So Obama is wrong about this. But what I'm really curious about is something else: What are all these tellers doing? It's easy for me to believe that ATMs didn't reduce our need for tellers, but instead simply increased the number of banking transactions we engage in. Instead of carefully figuring out how much money we need every week or two, we just go to the ATM whenever we run low. So instead of two or three withdrawals a month, we all now pull money out of the bank two or three times a week. The effect on tellers might be pretty small.

But even if that's true (and I'm just guessing), why do we need more tellers? What are they all doing? My local bank is just a single data point, but one possibility is: nothing. Thirty years ago, when I went to the bank to do something, I had to wait in line. Not anymore! My Wells Fargo branch always has three or four tellers available, and the modal number of people waiting in line is zero. Most of the time, you just walk up to a teller and do your business.

This is great for me, of course, but frankly doesn't seem like a profit-maximizing strategy for Wells Fargo. Do I have any bank manager readers who can provide some insight into this? Is my branch unusual? Are tellers busy with other work when they aren't helping customers? Has the average teller transaction gotten more complex over the past decade? What's the story here?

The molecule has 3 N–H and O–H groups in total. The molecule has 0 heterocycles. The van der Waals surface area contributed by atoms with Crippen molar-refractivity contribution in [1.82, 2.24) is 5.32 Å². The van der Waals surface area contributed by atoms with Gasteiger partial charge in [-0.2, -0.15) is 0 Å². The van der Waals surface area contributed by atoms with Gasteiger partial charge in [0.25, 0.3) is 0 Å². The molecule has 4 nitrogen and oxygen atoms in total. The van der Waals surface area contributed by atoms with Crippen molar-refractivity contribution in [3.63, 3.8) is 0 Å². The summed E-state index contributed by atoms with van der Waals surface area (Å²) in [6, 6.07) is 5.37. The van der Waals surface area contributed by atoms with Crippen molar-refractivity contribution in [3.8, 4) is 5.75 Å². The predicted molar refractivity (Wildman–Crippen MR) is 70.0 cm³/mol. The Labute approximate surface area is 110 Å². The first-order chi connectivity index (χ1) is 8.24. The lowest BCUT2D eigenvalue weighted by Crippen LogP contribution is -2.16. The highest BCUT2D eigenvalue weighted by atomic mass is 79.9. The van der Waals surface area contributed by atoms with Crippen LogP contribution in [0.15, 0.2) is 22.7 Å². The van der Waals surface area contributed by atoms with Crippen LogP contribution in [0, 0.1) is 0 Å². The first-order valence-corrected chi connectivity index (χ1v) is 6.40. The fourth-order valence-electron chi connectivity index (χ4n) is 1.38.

One of the criticisms of Obamacare is that it gives employers a big incentive to drop healthcare coverage. Sure, they'd have to pay a fine, but they'd still save a bundle of money and it's not like they'd have to worry about their workers going completely without insurance. Employees would just go onto the exchanges and buy subsidized plans there. Sarah Kliff met with Lockton, a Kansas City-based company that consults with mid-sized companies on health insurance benefits, to put some numbers to this:

For the employer, dropping coverage is a pretty decent deal: A company would see its health care costs reduced by over 40 percent. They don’t drop to zero, however, since the employer would still be on the hook for the fines that come along with not offering coverage.

But for the employee, it’s a pretty lousy deal. Lockton ran the numbers, using data on how much employers pay for health insurance now and how much health insurance on the exchanges is projected to cost.They found that employers foot a significantly larger chunk of the insurance bill than the federal government would, even with the new subsidies they’d receive. The firm predicts their premiums would increase anywhere from 79 to 125 percent if they lose employer coverage and have to go to the exchange. There’s such a big variation because exchange subsidies vary by income: Those who earn more are eligible for a larger subsidy.